House Republicans to file lawsuit to halt proxy voting
House Republicans are preparing to file a lawsuit against Speaker Nancy PelosiNancy PelosiDemocrat says he won't introduce resolution to censure Greene after her apology Democrats weigh next steps on Jan. 6 probe 21 Republicans vote against awarding medals to police who defended Capitol on Jan. 6 MORE (D-Calif.) in an attempt to thwart the use of proxy voting, GOP staffers familiar with the legal action confirmed on Tuesday.
The rules change allowing proxy voting was approved along party lines earlier this month and the first such vote is slated to take place Wednesday.
The Wall Street Journal first reported lawsuit would be filed.
House Minority Leader Kevin McCarthyKevin McCarthyHouse fails to pass bill to promote credit fairness for LGTBQ-owned businesses Democrats weigh next steps on Jan. 6 probe McCarthy pushes back on Biden criticism of GOP at NATO MORE (R-Calif.) is expected to spearhead the legal action with the support of 20 members of his conference including Rep. Chip RoyCharles (Chip) Eugene Roy21 Republicans vote against awarding medals to police who defended Capitol on Jan. 6 The Hill's Morning Report - Biden-Putin meeting to dominate the week Roy introduces bill blocking Chinese Communist Party members from buying US land MORE (R-Texas), House Minority Whip Steve ScaliseStephen (Steve) Joseph ScaliseDemocrat says he won't introduce resolution to censure Greene after her apology House fails to pass bill to promote credit fairness for LGTBQ-owned businesses The Memo: Homegrown extremism won't be easily tamed MORE (R-La.) and GOP Conference Chairwoman Liz CheneyElizabeth (Liz) Lynn CheneyGOP's Stefanik defends Trump DOJ secret subpoenas McCarthy pushes back on Biden criticism of GOP at NATO Democrat Matt Putorti challenges Stefanik for NY House seat MORE (R-Wyo.), along with four constituents from different regions. The suit is expected to be filed in the U.S. District Court in Washington, D.C.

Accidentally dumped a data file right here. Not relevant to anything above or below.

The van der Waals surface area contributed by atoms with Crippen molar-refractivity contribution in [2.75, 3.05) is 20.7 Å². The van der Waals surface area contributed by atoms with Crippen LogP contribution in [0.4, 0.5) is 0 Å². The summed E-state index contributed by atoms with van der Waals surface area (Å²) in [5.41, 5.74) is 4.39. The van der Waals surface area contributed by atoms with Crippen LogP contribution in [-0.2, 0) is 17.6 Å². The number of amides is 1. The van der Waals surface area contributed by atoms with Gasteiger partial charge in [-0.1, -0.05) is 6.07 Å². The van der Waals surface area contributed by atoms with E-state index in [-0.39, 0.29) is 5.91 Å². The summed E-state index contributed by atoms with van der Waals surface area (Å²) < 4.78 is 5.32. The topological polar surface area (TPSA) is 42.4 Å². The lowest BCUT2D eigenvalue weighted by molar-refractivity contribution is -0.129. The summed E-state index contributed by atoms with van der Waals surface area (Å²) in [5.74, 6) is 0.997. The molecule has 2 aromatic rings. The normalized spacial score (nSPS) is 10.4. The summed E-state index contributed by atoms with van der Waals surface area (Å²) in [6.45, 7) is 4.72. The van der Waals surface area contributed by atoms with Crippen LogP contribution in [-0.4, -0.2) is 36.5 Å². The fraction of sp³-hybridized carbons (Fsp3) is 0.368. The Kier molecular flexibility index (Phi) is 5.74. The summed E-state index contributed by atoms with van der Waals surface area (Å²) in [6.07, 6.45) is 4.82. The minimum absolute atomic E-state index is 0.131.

Republicans have been vocal in their disapproval of the rules change, which allows members to designate one of their colleagues to cast a vote on their behalf in the event they are unable to make it to Washington amid the pandemic. They allege it is unconstitutional, that it bucks precedent and that it places too much power in the hands of certain members.
"Our read is that this is unconstitutional and we think that ideally that Article I could have solved this on our own, but the majority passed rule that we believe is unconstitutional and so the remedy there is for us to go to the courts and ask for them to confirm our reading of the Constitution, and that will take a little bit of time,” one leadership aide told reporters, adding they believe it raises “significant constitutional questions if any law were to actually become effective as a result of these votes.”
Democrats argue the move was necessary to keep members and staff safe during the health crisis, noting that no member can cast votes by proxy for more than 10 members and lawmakers intended votes are put in writing ahead of being cast.
Earlier in the day, House Minority Leader Steny HoyerSteny Hamilton HoyerHouse fails to pass bill to promote credit fairness for LGTBQ-owned businesses 110 House Democrats endorse boost to staff pay Black Democrats press leaders for reparations vote this month MORE (D-Md.) had defended the Democrats' shift to proxy voting, characterizing it as a common-sense device for keeping the House functioning and empowering all lawmakers to participate in the process — even those who have health concerns that might keep them from Washington.
"We believe proxy voting is not only consistent with the Constitution but consistent with the responsibility a member has to express the views of their constituents, whether or not they can get to Washington, D.C.," Hoyer said on a press call.
Hoyer also dismissed the GOP attacks on proxy voting as "disingenuous" and "ludicrous," noting that Senate Republican leaders routinely move legislation through the upper chamber by unanimous consent, allowing bills to pass with just a handful of senators in the Capitol.
"They call it unanimous consent, but what that means is two people are voting for the hundred," Hoyer said. "I see it as a political posture without merit."
In addition to Pelosi, the House clerk and the sergeant-at-ams are expected to be named in the suit.
Republicans could face difficulties in their legal efforts to stop proxy voting as the Constitution allows for the body to set its own rules.
Updated at 6:15 p.m.